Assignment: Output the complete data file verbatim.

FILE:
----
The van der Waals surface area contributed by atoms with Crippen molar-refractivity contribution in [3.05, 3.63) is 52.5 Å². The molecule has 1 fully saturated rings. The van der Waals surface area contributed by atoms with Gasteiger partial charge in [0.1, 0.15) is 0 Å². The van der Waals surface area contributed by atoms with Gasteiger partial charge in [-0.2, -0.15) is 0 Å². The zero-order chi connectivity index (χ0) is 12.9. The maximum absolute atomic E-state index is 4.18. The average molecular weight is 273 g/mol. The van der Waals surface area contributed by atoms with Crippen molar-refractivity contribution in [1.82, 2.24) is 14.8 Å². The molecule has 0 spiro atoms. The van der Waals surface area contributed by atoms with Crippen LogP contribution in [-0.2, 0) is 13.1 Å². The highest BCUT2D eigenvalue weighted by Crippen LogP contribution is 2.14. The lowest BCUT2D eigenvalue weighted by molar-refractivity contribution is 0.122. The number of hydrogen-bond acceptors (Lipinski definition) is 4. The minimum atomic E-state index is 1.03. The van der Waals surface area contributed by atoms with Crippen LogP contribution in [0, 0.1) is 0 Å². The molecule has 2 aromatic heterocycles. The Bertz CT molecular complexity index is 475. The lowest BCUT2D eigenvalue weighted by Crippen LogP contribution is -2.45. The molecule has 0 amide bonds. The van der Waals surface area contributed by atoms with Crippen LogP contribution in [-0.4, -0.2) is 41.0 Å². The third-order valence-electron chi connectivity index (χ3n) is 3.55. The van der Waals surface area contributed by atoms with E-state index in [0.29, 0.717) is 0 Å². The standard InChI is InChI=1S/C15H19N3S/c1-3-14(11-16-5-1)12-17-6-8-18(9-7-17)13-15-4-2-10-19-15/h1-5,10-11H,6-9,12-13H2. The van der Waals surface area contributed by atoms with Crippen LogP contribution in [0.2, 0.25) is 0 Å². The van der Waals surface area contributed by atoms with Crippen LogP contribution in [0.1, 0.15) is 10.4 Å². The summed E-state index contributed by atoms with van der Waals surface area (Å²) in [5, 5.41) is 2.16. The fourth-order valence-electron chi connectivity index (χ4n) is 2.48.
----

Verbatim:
The van der Waals surface area contributed by atoms with Crippen molar-refractivity contribution in [3.05, 3.63) is 52.5 Å². The molecule has 1 fully saturated rings. The van der Waals surface area contributed by atoms with Gasteiger partial charge in [0.1, 0.15) is 0 Å². The van der Waals surface area contributed by atoms with Gasteiger partial charge in [-0.2, -0.15) is 0 Å². The zero-order chi connectivity index (χ0) is 12.9. The maximum absolute atomic E-state index is 4.18. The average molecular weight is 273 g/mol. The van der Waals surface area contributed by atoms with Crippen molar-refractivity contribution in [1.82, 2.24) is 14.8 Å². The molecule has 0 spiro atoms. The van der Waals surface area contributed by atoms with Crippen LogP contribution in [-0.2, 0) is 13.1 Å². The highest BCUT2D eigenvalue weighted by Crippen LogP contribution is 2.14. The lowest BCUT2D eigenvalue weighted by molar-refractivity contribution is 0.122. The number of hydrogen-bond acceptors (Lipinski definition) is 4. The minimum atomic E-state index is 1.03. The van der Waals surface area contributed by atoms with Crippen LogP contribution in [0, 0.1) is 0 Å². The molecule has 2 aromatic heterocycles. The Bertz CT molecular complexity index is 475. The lowest BCUT2D eigenvalue weighted by Crippen LogP contribution is -2.45. The molecule has 0 amide bonds. The van der Waals surface area contributed by atoms with Crippen LogP contribution in [-0.4, -0.2) is 41.0 Å². The third-order valence-electron chi connectivity index (χ3n) is 3.55. The van der Waals surface area contributed by atoms with E-state index in [0.29, 0.717) is 0 Å². The standard InChI is InChI=1S/C15H19N3S/c1-3-14(11-16-5-1)12-17-6-8-18(9-7-17)13-15-4-2-10-19-15/h1-5,10-11H,6-9,12-13H2. The van der Waals surface area contributed by atoms with Crippen LogP contribution in [0.2, 0.25) is 0 Å². The van der Waals surface area contributed by atoms with Crippen LogP contribution in [0.1, 0.15) is 10.4 Å². The summed E-state index contributed by atoms with van der Waals surface area (Å²) in [5, 5.41) is 2.16. The fourth-order valence-electron chi connectivity index (χ4n) is 2.48.